• First of all, the transfer of information between individual team members. Staff responsible for taking care of hospitalized patients have all the necessary information and this information is provided during daytime changes or outside normal working hours.
  • Monitoring and monitoring of patients is carried out in detail and with an appropriate, individually adjusted frequency. Staff are aware of any recommendations on what to check and monitor, and how often. The following are routinely checked for: temperature, heart rate and respiration rates, signs of post-operative pain, appetite and water intake, urine and faeces excretion, and any changes in condition or status to watch for. Drug administration guidelines and any special care requirements are met in detail.
  • Patient care personnel have clear responsibilities and are aware of both legal and professional limitations of what they can do. For example, a veterinary technician cannot decide on the prescription of drugs on his own, but, on the explicit recommendation of a veterinarian, he will administer drugs to patients according to the prescribed doses and frequency.
  • It happens that the patient's condition or the specificity of his disease require specialized equipment, round-the-clock care or treatment options that are not available to a given office, which is why patients are often referred to other, specialized clinics or clinics. If the veterinarian is unable to provide adequate care or medical attention for various reasons (e.g. due to the unavailability of appropriate equipment, personnel, or outside working hours), and the animal requires significant and immediate care, the staff will prepare the patient and his caregiver to carry out the procedure in another office, where this care can be provided.
  • If a period of veterinary care is expected to involve a change of personnel or even a change of practice (e.g. transfer to an out-of-hours specialist or to another facility) the veterinarian develops a plan that includes:
    • provision of relevant clinical information,
    • availability of the necessary personnel, equipment and medicines,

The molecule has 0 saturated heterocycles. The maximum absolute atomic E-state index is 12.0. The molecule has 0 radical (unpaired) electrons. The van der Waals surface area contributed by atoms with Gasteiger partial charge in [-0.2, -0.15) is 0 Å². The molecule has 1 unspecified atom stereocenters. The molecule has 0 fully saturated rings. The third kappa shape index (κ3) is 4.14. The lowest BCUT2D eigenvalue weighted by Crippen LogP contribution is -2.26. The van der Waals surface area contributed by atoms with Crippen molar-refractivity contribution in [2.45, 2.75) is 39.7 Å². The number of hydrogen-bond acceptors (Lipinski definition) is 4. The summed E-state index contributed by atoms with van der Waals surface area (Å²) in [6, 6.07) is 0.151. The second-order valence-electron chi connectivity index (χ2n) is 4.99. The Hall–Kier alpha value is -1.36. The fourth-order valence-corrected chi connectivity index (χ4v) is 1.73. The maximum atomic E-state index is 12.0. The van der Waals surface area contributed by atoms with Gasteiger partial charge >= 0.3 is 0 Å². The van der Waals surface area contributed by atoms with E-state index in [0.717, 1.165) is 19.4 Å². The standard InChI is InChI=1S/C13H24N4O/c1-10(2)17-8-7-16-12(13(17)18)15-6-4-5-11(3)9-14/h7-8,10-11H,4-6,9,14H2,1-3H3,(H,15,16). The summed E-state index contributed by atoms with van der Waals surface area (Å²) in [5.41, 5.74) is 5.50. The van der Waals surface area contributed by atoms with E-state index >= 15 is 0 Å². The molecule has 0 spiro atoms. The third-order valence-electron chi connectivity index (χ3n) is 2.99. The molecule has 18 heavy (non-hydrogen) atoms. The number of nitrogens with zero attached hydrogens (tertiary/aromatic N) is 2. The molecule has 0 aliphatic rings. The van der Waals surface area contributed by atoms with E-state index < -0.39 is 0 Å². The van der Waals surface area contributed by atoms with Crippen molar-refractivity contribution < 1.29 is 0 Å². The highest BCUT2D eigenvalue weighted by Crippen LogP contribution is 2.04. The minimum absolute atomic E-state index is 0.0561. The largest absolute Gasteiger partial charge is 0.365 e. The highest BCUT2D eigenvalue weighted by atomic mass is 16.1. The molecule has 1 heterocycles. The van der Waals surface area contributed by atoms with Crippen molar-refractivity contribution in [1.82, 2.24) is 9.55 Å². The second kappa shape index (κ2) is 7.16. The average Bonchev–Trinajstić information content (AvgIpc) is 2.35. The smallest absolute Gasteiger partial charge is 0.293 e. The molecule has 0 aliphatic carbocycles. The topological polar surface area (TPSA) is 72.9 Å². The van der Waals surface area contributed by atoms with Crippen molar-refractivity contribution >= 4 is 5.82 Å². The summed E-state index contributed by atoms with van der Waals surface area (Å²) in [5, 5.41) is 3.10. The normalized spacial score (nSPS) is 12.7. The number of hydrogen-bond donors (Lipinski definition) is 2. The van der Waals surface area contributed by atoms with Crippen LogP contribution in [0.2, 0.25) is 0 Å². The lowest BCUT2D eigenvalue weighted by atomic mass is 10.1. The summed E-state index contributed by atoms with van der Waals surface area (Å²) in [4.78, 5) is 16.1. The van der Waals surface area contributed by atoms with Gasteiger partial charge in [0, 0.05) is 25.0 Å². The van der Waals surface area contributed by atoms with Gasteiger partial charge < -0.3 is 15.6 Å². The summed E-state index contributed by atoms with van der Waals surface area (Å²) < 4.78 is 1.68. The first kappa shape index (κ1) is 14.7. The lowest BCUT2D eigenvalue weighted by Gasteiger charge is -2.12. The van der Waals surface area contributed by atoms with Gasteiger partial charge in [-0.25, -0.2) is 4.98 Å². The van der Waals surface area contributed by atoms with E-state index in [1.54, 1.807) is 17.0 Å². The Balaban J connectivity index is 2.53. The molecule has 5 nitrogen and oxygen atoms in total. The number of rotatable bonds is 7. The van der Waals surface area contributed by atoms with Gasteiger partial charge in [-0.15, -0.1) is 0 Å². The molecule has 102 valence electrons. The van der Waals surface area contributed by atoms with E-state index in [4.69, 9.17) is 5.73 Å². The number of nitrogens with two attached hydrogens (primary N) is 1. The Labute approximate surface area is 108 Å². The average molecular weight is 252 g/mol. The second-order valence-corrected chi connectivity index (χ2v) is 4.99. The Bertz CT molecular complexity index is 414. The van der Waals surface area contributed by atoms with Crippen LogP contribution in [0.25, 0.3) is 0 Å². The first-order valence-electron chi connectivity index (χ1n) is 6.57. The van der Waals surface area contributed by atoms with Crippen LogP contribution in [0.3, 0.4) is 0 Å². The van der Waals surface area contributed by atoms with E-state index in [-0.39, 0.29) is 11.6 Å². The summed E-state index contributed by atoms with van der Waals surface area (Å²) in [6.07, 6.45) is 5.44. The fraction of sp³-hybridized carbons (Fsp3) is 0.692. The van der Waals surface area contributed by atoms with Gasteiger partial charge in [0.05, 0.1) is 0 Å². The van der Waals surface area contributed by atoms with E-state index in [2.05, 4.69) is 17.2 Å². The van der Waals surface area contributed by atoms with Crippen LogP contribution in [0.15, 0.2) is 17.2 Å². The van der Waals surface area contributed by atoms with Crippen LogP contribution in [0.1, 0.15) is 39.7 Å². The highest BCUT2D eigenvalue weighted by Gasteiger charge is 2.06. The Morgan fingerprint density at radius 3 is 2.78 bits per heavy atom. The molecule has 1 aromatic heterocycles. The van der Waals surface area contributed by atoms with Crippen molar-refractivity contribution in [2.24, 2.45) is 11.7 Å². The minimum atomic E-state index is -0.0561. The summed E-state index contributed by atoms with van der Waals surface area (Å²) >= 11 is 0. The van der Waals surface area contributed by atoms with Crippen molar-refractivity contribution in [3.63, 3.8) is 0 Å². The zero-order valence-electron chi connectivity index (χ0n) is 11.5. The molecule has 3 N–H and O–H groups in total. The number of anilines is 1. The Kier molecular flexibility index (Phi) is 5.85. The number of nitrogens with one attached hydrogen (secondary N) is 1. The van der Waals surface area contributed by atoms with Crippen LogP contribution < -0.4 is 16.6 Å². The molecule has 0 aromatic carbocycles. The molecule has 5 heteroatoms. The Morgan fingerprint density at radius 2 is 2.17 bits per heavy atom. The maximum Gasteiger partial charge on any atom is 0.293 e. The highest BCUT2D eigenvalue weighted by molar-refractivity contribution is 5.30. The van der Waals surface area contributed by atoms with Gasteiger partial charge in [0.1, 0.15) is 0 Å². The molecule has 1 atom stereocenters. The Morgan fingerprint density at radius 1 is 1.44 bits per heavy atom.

• the method of transport and any necessary ancillary considerations (e.g. oxygen therapy, continuous fluid administration, pain relief, presence of professional staff),
    • the animal will be subjected to a minimum number of transfers appropriate for the animal and its owner.
  • Informed consent of the owner from the outset should include the arrangements to be made if the animal needs to be hospitalized. The guardian needs to be clear about the level of supervision and possible transfer arrangements.
  • Throughout the stay in hospital, animal welfare is a top priority.

Will my pet be under constant care at the veterinary hospital??

When an animal is admitted to hospital, it is under the care of support staff and a veterinarian.

Many veterinary facilities are not open 24 hours a day, so at the end of the working day there are no people in the facility from closing until staff return the next morning.

Before staff leave the clinic, each animal is fed, medication is given, dogs are taken for a short walk, and then placed in cages.

Pets are usually used to sleeping at night, so when the lights go out, they calm down immediately.

Other facilities offer 24-hour care.

In these situations, staff are available 24/7 to look around and check patients and administer medications, similar to human hospitals.

Before admitting your pet to hospital, your doctor will discuss the care with you and let you know about any restrictions.

Patients who require 24/7 care are never left alone.

In such situations, many offices arrange an additional duty or redirect the patient to another facility that provides 24-hour services.

How long will my pet be hospitalized?

On admission, the doctor makes an initial assessment and tries to predict the likely course of events and possible complications.

This is important not only from a medical point of view, but also in order to obtain the informed consent of the animal caregiver to carry out diagnostic and treatment activities, as well as to estimate the costs.

The physician should therefore determine approximately how long the animal is likely to have to remain under veterinary care, at what intensity level and should consider where this will be provided (whether the facility is able to meet the patient's diagnostic, therapeutic and care requirements, or whether the patient should be referred to another clinic / clinic).

As a rule, planned hospitalization, i.e. related to a specific procedure, diagnostic tests or administration of drugs, lasts a short time (from one to several days).